Telecommunications Commission asks WhatsApp users to activate two-factor authentication

Jordan

Published: 2021-01-13 19:23

Last Updated: 2021-01-13 19:23


Telecommunications Commission asks WhatsApp users to activate two-factor authentication
Telecommunications Commission asks WhatsApp users to activate two-factor authentication

Tuesday, the Chairman of the Board of Commissioners of the Telecommunications Regulatory Commission Ghazi Jbour, said that the commission’s duty is to protect the privacy of citizens, after the instant messaging application ‘WhatsApp’ changed its privacy policy.

WhatsApp announced Jan. 6 that it will force users to share information with Facebook if they want to keep using the service.
Privacy advocates questioned the move, citing Facebook’s track record in handling user data. It has also prompted social media users, including Tesla’s founder Elon Musk, to call for WhatsApp users to switch to more private applications such as Signal or Telegram.

In turn, WhatsApp user data will be shared with the broader Facebook network, such as Instagram and Messenger. The option to share data with Facebook has existed for several years, but it was previously just an option.

Now, WhatsApp terms clearly state: “WhatsApp receives information from, and shares information with, the other Facebook companies. We may use the information we receive from them, and they may use the information we share with them, to help operate” and market services.

Jbour said that the commission’s duty is to protect the interests of the beneficiaries of various telecommunications services, while alerting them of the risks that may result from any service or application that may violate privacy or expose the beneficiaries’ data to hacking or tampering.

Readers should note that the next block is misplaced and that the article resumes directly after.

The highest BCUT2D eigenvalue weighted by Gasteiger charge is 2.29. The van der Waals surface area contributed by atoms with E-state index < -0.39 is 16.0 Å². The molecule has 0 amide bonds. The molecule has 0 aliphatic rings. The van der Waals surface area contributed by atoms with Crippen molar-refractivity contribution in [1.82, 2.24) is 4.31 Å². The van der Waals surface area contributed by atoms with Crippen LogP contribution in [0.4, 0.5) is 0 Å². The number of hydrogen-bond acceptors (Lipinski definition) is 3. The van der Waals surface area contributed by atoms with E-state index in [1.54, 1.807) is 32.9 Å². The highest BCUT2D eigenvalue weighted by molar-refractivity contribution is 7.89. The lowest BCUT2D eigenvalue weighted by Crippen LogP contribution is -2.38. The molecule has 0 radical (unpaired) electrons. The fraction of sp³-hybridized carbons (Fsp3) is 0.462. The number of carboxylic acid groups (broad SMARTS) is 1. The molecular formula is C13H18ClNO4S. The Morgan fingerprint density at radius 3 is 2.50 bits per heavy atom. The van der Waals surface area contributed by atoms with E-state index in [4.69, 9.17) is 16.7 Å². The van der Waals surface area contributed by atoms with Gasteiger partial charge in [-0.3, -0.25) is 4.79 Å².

By users granting permission to WhatsApp following their new privacy policy, Jbour indicated that many citizens are exposed to hacking of their WhatsApp accounts or their social media. Such permissions enable the application to access user files and data such as photos, contactics and location.

He emphasized that the user can stop these permissions and use them only when needed, indicating that any application needs a username and password that contains upper and lower case symbols and letters, no less than 8 characters.

Some applications use the "two-factor authentication" feature, he said, adding that this feature allows protecting the application from hacking and reducing the chances of the application and data being exposed to hacking dangers.

He pointed out that the two-factor authentication consists of using the username and password, then sending a verification code to the user by sending a two-step voice or text message to verify their identity.

The two-factor authentication ensures that access to the application is not available from another user, and that non-defined users who send messages are prohibited.